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Success begins with your employees. It’s no surprise that employees are described as your most important asset. You need staff you can trust to move the business further. Yet, as a business owner, it’s your responsibility to ensure that your team is prepared for success, or more exactly, that they are equipped to deliver the success you expect. Ultimately, if you don’t invest in your team, you can’t shape them to your business culture and needs. That’s precisely why companies that dedicate time and money to helping their employees upskill and perform tend to be more successful than those that don’t. Whether you choose to embrace team building opportunities or focus on training plans, you can help employees grow within the company.
However, success doesn’t only begin with your employees. It can also end with your employees when your business strategy accidentally backfires. No company sets up to fail. However, sometimes the best intentions can hide unexpected consequences.
Evening social events
There’s nothing like social events to socialise, right? However, the appeal of the office Christmas party of the happy hour staff cocktail is decreasing rapidly. More and more employees are reluctant to give up on their social time to attend a business party, especially if there is no specific business goal. It can be counterproductive. People are more likely to quit a company that makes social events mandatory as they feel it disrupt their work/life balance.
Even employees who choose to attend can find it hard to adjust. Social events tend to encourage the consumption of alcohol and late-night entertainment. Sleep deprivation and alcohol go hand-in-hand to bring unexpected problems, such as employees misbehaving during the party or being arrested on a DUI charge on their way home. Businesses can argue that individuals are responsible for themselves. However, a skilful lawyer could argue the point that the employee wouldn’t need bail bonds services or face legal consequences without mandatory business social gatherings. At the end of the day, even if the employee chooses to take responsibility, their behaviour is likely to negatively reflect on the company.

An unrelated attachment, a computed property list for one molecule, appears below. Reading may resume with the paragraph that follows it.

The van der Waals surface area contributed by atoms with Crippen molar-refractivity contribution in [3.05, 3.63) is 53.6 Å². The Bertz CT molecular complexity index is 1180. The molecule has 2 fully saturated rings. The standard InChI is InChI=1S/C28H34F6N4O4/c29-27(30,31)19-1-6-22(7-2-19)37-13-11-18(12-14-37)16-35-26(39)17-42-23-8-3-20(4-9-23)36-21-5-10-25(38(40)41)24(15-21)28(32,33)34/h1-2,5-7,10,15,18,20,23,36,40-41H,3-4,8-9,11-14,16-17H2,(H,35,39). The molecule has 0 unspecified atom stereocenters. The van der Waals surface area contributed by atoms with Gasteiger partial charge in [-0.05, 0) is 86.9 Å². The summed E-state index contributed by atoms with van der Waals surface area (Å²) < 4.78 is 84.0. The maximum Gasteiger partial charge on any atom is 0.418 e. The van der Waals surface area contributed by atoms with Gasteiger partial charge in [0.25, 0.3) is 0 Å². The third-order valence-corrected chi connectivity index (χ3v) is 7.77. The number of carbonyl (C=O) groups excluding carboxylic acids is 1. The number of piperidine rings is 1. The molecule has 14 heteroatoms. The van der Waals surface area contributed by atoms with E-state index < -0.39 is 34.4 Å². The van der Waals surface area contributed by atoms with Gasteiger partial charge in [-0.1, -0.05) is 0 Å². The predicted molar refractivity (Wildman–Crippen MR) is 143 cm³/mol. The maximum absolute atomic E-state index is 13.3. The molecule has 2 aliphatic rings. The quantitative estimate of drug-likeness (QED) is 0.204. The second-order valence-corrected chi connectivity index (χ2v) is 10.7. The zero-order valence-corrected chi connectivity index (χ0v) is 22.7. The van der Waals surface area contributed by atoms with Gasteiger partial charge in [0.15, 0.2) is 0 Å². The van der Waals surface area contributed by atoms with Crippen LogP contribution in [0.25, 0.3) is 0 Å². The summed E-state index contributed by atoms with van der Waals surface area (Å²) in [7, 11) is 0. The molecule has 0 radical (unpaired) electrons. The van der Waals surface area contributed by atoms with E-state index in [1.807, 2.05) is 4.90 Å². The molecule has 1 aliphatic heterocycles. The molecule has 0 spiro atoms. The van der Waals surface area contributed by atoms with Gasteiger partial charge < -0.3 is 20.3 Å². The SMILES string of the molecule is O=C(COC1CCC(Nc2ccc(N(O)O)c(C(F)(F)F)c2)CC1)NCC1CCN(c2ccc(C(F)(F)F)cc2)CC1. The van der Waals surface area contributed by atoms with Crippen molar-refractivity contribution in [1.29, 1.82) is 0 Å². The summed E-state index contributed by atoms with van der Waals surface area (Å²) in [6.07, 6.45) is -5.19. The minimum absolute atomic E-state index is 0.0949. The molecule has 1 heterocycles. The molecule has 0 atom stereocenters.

Sometimes, trying to help an employee could bring more problems than advantages. Of course, this doesn’t mean that you shouldn’t support your employee’s growth. But the way in which you choose to show support can be damaging for the company. You could inadvertently create a climate of favouritism within the workplace. Favouritism essential discriminates individuals by putting an employee first, regardless of their performance or role. Bias isn’t illegal unless it can be proven to be discriminatory. However, it contributes to conflict and disparities in the office. Employees are more likely to leave a company where they feel that a manager displays preferential treatments to a member of the staff. It can be tricky to define where favouritism ends and where illegal discrimination starts. But, even without a legal case, employees are likely to walk away from a company that shows favouritism to some employees.
A business that wants to support employees and creates a positive atmosphere can find itself unfairly criticised. Unfortunately, even the best intentions can take a turn for the worse. It can be worth using internal anonymous surveys to check how your employees perceive the business efforts.
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